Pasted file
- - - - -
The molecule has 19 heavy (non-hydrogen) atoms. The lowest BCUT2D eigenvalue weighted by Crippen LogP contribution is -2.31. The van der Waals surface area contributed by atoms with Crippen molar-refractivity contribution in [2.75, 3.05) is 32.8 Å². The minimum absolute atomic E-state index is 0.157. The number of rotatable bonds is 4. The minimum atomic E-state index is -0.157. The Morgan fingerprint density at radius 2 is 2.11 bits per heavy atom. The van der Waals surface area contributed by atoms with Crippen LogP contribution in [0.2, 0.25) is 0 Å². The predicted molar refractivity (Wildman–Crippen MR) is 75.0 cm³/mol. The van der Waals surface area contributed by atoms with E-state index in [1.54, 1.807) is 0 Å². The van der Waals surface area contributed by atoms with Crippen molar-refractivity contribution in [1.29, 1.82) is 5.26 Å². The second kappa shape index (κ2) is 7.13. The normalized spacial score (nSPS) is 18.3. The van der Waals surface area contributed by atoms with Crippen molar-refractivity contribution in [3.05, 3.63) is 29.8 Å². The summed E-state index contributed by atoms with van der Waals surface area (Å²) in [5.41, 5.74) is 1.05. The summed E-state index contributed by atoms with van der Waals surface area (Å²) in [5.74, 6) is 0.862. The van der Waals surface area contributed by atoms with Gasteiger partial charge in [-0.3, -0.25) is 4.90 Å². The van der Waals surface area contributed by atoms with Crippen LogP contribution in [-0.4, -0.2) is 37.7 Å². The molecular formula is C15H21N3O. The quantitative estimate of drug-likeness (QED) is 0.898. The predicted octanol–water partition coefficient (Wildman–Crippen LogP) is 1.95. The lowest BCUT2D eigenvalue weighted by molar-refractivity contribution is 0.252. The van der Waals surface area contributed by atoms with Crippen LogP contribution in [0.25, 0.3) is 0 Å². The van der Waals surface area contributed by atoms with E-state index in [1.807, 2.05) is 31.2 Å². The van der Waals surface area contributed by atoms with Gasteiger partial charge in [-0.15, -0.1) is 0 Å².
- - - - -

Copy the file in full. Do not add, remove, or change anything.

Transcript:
The molecule has 19 heavy (non-hydrogen) atoms. The lowest BCUT2D eigenvalue weighted by Crippen LogP contribution is -2.31. The van der Waals surface area contributed by atoms with Crippen molar-refractivity contribution in [2.75, 3.05) is 32.8 Å². The minimum absolute atomic E-state index is 0.157. The number of rotatable bonds is 4. The minimum atomic E-state index is -0.157. The Morgan fingerprint density at radius 2 is 2.11 bits per heavy atom. The van der Waals surface area contributed by atoms with Crippen LogP contribution in [0.2, 0.25) is 0 Å². The predicted molar refractivity (Wildman–Crippen MR) is 75.0 cm³/mol. The van der Waals surface area contributed by atoms with E-state index in [1.54, 1.807) is 0 Å². The van der Waals surface area contributed by atoms with Crippen molar-refractivity contribution in [1.29, 1.82) is 5.26 Å². The second kappa shape index (κ2) is 7.13. The normalized spacial score (nSPS) is 18.3. The van der Waals surface area contributed by atoms with Crippen molar-refractivity contribution in [3.05, 3.63) is 29.8 Å². The summed E-state index contributed by atoms with van der Waals surface area (Å²) in [5.41, 5.74) is 1.05. The summed E-state index contributed by atoms with van der Waals surface area (Å²) in [5.74, 6) is 0.862. The van der Waals surface area contributed by atoms with Gasteiger partial charge in [-0.3, -0.25) is 4.90 Å². The van der Waals surface area contributed by atoms with Crippen LogP contribution in [-0.4, -0.2) is 37.7 Å². The molecular formula is C15H21N3O. The quantitative estimate of drug-likeness (QED) is 0.898. The predicted octanol–water partition coefficient (Wildman–Crippen LogP) is 1.95. The lowest BCUT2D eigenvalue weighted by molar-refractivity contribution is 0.252. The van der Waals surface area contributed by atoms with Crippen LogP contribution in [0.25, 0.3) is 0 Å². The van der Waals surface area contributed by atoms with E-state index in [1.807, 2.05) is 31.2 Å². The van der Waals surface area contributed by atoms with Gasteiger partial charge in [-0.15, -0.1) is 0 Å².